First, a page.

Springtown ISD board of trustees discussed targeted improvement plans for Springtown High School, Reno Elementary School and Goshen Creek Elementary School during Monday’s meeting.

These three schools all made Ds in at least one domain in the state’s accountability system. Schools are ranked on an A-F score overall as well as in the three domains: student achievement, school progress and closing the gaps. For elementary and middle schools, these ratings are based on student performance on the state’s standardized test, while high schools are based on test scores, graduation rates and college, career and military readiness.

SHS earned a C score overall with a D in closing the gaps. Reno Elementary also earned a C overall but Ds in closing the gaps and student achievement. Goshen Creek Elementary earned a D score overall, with Ds in school progress and closing the gaps.

Overall, the targeted improvement plans are focusing on improving student performance, SISD Director of Assessment Wesley Thomas said.

“Obviously school improvement is always the No. 1 goal, make sure our students are performing,” Thomas said. “It’s not about a score. We just want to make sure our students are performing, and we’re doing everything we can to ensure that and help that.”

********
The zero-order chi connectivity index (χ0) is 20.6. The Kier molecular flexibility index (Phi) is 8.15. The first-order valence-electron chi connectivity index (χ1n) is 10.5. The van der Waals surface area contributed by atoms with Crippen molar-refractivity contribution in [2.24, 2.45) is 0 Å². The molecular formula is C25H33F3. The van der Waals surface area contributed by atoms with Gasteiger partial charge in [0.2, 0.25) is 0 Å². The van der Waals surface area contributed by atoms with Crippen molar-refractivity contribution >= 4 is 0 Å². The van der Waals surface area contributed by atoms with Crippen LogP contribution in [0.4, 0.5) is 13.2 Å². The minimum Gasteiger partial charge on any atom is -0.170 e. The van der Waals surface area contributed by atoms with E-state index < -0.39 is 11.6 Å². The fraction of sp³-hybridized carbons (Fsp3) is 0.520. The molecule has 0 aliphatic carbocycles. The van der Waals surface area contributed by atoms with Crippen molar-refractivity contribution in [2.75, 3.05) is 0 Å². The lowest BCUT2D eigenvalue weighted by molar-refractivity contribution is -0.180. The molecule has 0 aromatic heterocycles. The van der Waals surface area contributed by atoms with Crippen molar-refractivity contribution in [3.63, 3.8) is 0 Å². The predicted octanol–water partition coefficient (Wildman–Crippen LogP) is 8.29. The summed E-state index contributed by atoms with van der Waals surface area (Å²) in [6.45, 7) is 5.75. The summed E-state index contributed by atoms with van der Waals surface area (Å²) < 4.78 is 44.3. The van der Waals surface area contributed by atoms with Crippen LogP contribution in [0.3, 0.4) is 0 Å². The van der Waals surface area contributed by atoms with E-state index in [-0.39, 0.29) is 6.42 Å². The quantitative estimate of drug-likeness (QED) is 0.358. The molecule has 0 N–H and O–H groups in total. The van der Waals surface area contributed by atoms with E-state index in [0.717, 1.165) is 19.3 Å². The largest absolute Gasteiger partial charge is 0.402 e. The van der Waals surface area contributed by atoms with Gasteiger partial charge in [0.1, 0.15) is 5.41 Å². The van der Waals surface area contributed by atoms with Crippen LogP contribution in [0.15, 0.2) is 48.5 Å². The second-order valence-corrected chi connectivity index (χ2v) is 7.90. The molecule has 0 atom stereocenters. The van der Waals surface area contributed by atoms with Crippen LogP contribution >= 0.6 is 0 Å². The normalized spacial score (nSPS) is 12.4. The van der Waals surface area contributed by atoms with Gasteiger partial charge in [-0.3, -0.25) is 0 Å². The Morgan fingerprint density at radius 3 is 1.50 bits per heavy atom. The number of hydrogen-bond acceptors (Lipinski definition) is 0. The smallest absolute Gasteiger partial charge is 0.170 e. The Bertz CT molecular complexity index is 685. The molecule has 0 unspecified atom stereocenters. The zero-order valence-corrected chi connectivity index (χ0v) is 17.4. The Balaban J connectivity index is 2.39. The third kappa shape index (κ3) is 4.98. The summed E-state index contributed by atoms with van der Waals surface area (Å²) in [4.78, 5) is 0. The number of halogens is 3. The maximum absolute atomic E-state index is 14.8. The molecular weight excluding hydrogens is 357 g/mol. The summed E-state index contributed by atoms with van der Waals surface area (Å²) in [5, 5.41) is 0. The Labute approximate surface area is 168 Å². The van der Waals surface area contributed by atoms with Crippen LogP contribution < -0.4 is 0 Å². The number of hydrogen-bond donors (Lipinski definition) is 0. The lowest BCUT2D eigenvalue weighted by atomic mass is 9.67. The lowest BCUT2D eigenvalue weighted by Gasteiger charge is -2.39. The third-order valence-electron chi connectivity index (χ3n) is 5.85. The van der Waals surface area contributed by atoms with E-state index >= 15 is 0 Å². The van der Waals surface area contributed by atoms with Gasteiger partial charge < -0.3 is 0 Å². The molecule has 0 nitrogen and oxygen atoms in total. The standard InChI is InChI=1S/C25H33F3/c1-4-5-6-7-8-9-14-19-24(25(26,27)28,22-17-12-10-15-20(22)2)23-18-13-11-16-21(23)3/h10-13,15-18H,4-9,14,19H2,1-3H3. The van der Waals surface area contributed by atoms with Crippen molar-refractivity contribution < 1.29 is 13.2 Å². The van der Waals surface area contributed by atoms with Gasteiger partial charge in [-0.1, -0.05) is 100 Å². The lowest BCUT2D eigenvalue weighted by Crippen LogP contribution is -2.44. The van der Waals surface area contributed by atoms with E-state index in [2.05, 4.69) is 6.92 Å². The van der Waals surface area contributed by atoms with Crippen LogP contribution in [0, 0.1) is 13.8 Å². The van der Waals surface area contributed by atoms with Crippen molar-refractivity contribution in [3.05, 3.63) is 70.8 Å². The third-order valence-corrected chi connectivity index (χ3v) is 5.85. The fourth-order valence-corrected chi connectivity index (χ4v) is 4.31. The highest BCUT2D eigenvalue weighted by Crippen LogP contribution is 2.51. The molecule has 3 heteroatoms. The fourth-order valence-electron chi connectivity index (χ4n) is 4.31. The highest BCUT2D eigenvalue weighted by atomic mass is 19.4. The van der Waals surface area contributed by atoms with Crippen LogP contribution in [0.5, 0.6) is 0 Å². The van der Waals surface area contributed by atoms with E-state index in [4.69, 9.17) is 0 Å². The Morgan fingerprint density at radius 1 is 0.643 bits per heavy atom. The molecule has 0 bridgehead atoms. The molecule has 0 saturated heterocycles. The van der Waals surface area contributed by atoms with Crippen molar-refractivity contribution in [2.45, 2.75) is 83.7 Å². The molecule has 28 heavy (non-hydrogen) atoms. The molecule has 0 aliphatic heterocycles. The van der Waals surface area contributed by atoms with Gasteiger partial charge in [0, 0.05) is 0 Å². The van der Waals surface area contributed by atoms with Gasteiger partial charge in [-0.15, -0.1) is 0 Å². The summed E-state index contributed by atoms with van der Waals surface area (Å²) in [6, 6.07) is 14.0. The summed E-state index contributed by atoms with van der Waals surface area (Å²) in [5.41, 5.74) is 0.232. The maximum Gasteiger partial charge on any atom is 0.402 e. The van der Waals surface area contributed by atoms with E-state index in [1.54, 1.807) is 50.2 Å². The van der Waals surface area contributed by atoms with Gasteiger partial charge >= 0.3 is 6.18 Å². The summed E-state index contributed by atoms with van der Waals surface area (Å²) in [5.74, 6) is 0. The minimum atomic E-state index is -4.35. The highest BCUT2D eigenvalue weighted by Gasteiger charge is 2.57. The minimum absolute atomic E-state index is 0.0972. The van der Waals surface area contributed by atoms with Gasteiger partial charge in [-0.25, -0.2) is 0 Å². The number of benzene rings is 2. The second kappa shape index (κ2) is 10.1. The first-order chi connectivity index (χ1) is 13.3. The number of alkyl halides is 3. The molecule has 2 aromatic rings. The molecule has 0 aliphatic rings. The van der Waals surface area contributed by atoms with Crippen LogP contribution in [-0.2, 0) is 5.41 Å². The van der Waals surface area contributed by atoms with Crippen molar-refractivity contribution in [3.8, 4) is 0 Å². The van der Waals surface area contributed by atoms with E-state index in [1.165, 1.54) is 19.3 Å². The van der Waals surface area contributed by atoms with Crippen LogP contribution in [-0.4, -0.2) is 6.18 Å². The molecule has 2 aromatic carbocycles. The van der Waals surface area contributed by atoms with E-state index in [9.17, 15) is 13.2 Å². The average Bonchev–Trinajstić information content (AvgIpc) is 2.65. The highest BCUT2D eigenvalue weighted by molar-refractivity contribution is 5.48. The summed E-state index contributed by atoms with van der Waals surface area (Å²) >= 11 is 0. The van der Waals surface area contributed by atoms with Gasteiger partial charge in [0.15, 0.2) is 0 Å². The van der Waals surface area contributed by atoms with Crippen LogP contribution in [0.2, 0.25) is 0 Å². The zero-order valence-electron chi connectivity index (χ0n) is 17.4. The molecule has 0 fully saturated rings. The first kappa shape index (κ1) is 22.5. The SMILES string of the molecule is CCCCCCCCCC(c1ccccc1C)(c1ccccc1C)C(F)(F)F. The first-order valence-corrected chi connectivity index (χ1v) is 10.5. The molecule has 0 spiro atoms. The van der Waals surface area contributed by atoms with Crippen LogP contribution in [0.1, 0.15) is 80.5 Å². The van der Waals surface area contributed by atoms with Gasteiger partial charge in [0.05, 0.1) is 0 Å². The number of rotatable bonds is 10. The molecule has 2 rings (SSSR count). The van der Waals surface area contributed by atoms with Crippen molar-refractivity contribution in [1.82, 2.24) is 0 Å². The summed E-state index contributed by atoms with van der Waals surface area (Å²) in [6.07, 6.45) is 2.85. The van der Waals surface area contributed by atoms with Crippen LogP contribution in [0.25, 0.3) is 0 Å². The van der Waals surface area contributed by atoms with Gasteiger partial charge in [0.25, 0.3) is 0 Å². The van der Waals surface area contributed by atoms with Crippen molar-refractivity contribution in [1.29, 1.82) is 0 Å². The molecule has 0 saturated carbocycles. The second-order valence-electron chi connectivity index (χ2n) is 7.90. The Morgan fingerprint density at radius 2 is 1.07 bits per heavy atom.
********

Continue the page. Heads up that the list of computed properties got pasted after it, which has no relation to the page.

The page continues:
The closing the gaps domain examines how well certain student groups are performing. Thomas said every campus has various student groups to focus on, such as special education students, but they are also focusing on raising the performance of all students.

“We have some very identified student groups that we’re focusing on and then we’re just really focusing on all students,” Thomas said. “If we really target that all student performance level going up, we know that domain is going to go up as well.”

Director of Elementary Curriculum and Instruction Tiffany Cano said elementary schools recently received new state standards for English/language arts, which teachers are receiving training on. Teachers at each campus are also receiving coaching from a literacy consultant. The coaches can observe and plan with teachers as well as help them develop new strategies, such as responsive teaching to help teachers respond to a student’s individual needs.

“When a teacher is conferencing with a student and sees particularly that that student is having a gap or having an issue with the skills, we’re able to pull strategies specifically responding to that student’s needs at that time,” Cano said.

New resources for reading were also adopted, which includes curriculum, scope, sequence, assessments, lessons and materials, Cano said. Elementary teachers are utilizing this. 

Cano said the focus is on reading and language arts, like at many other schools. This subject includes teaching components like phonics, fluency, comprehension and vocabulary.

“The big thing this year is we’re really trying to build the capacity of our teachers so that they’re just knowledgeable and know how to teach reading and language arts,” Cano said. “Reading and language arts, we always call it the beast.”

The targeted improvement plans were approved by the board.

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